Adjusting and Closing Entries

By Jeff Boulton



1. What are closing entries?
2. What accounts are closed?
3. Why do we close temporary accounts?

4. How is it done?

5. Practice Exercise
















What are Closing Entries?

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You have now learned every step in the accounting cycle except the last. This is where we journalize our adjusting entries (we just put them on the worksheet before), and where we perform closing journal entries.

Once we have journalized our adjustments, we perform closing entries.


Closing entries are exactly what the name suggests: they are journal entries that close off the accounts for this accounting period, and prepare them to run through a brand new accounting cycle in the next accounting period.

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What Accounts are “Closed”?

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Not all accounts are closed. There are two kinds:

    1. Permanent Accounts (from cash down to Capital)
    2. Temporary Accounts (drawings, revenues, and expenses)


The image of the same old Worksheet we’ve been using below, shows us which accounts need to be closed. Pay careful attention to these values, they are the same as the ones we will use in our example of how to do closing entries later in this lesson.


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Why Do We Close Temporary Accounts?

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If you haven’t noticed yet, (from either trying to complete the equity section of the Balance Sheet, or from trying to complete the Balance Sheet section of the Worksheet) the Capital account does not tell us the current value of total Owner’s Equity. It only gives us the value for the first day in the accounting cycle.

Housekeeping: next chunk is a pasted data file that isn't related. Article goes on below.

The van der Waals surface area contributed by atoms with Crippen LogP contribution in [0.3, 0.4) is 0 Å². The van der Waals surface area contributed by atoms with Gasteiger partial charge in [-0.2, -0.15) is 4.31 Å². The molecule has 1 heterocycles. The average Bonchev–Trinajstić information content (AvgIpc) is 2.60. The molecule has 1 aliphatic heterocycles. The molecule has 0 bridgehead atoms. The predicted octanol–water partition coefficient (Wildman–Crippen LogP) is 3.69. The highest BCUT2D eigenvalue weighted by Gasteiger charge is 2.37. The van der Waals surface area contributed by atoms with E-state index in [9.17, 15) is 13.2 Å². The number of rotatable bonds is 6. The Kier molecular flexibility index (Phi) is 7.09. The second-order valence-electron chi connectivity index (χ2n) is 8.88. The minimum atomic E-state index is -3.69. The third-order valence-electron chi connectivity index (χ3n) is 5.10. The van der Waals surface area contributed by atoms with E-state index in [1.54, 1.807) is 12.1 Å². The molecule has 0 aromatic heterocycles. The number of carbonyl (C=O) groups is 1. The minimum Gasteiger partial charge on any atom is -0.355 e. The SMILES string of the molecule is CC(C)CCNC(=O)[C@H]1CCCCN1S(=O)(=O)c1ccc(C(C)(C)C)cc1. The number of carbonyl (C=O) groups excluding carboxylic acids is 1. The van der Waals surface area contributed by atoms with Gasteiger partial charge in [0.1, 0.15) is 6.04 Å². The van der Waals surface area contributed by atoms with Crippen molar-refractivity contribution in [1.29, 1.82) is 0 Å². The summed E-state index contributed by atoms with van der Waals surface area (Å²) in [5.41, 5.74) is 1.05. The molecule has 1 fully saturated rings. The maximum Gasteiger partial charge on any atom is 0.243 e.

This is because we took the Owner’s Equity account and broke it down into four types of equity accounts: Capital, Drawings, Revenues, and Expenses. All equity transactions have been channelled into these accounts. To find the current total owner’s equity, one must put them all together.


That is:


This is exactly what closing entries do. They combine all drawings, revenues, and expenses, and put the net value back into the Capital account for the start of the next accounting period.


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How is it done?

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The process is very simple. There are four easy steps.


    1. All revenue and expense accounts with a credit balance
    2. All revenue and expense accounts with a debit balance
    3. The Drawings account to Capital



After we close, we prepare a trial balance to ensure that we’ve closed properly. This is called a Post-Closing Trial Balance. The Post-Closing Trial Balance for our example above looks like this:


Note: nothing appears after the Capital account, because all the balances are zero! We have closed them out and reset them to zero for the next accounting period.


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Practice Exercise

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Click below for a completed worksheet and blank journal paper. Use this Excel file to complete the closing entries for this company.




NOTE: If you prefer, you can do it by hand. You can print out your own accounting paper at any time by using this file:


Accounting Paper




Click below for the answer to the exercise above.